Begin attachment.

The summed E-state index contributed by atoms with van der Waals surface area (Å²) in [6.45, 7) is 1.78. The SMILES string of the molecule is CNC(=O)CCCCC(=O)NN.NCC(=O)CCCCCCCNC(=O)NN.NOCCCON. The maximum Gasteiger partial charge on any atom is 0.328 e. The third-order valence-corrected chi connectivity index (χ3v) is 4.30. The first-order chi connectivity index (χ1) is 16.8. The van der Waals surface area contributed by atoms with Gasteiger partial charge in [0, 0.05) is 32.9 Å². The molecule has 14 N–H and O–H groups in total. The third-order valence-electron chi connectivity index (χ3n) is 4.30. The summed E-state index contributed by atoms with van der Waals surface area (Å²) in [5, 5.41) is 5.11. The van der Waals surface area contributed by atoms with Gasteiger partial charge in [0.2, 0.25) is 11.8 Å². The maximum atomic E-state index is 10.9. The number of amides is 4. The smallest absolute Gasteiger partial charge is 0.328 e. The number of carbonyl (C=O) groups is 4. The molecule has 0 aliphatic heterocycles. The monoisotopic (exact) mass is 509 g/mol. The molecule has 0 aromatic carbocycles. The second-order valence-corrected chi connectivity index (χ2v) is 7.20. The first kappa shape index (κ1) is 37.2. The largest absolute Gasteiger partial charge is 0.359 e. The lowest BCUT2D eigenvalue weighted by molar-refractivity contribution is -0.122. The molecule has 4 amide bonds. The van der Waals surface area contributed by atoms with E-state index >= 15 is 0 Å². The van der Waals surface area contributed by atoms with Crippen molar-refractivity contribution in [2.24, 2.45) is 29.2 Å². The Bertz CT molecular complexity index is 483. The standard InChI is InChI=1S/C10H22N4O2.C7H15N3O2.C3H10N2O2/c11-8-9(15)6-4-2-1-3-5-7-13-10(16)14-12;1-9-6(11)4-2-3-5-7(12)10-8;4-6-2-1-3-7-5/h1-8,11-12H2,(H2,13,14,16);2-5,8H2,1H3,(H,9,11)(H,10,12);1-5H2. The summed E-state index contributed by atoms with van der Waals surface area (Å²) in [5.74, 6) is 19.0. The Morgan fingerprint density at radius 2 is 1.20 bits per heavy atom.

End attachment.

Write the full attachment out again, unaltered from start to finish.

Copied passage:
The summed E-state index contributed by atoms with van der Waals surface area (Å²) in [6.45, 7) is 1.78. The SMILES string of the molecule is CNC(=O)CCCCC(=O)NN.NCC(=O)CCCCCCCNC(=O)NN.NOCCCON. The maximum Gasteiger partial charge on any atom is 0.328 e. The third-order valence-corrected chi connectivity index (χ3v) is 4.30. The first-order chi connectivity index (χ1) is 16.8. The van der Waals surface area contributed by atoms with Gasteiger partial charge in [0, 0.05) is 32.9 Å². The molecule has 14 N–H and O–H groups in total. The third-order valence-electron chi connectivity index (χ3n) is 4.30. The summed E-state index contributed by atoms with van der Waals surface area (Å²) in [5, 5.41) is 5.11. The van der Waals surface area contributed by atoms with Gasteiger partial charge in [0.2, 0.25) is 11.8 Å². The maximum atomic E-state index is 10.9. The number of amides is 4. The smallest absolute Gasteiger partial charge is 0.328 e. The number of carbonyl (C=O) groups is 4. The molecule has 0 aliphatic heterocycles. The monoisotopic (exact) mass is 509 g/mol. The molecule has 0 aromatic carbocycles. The second-order valence-corrected chi connectivity index (χ2v) is 7.20. The first kappa shape index (κ1) is 37.2. The largest absolute Gasteiger partial charge is 0.359 e. The lowest BCUT2D eigenvalue weighted by molar-refractivity contribution is -0.122. The molecule has 4 amide bonds. The van der Waals surface area contributed by atoms with E-state index >= 15 is 0 Å². The van der Waals surface area contributed by atoms with Crippen molar-refractivity contribution in [2.24, 2.45) is 29.2 Å². The Bertz CT molecular complexity index is 483. The standard InChI is InChI=1S/C10H22N4O2.C7H15N3O2.C3H10N2O2/c11-8-9(15)6-4-2-1-3-5-7-13-10(16)14-12;1-9-6(11)4-2-3-5-7(12)10-8;4-6-2-1-3-7-5/h1-8,11-12H2,(H2,13,14,16);2-5,8H2,1H3,(H,9,11)(H,10,12);1-5H2. The summed E-state index contributed by atoms with van der Waals surface area (Å²) in [5.74, 6) is 19.0. The Morgan fingerprint density at radius 2 is 1.20 bits per heavy atom.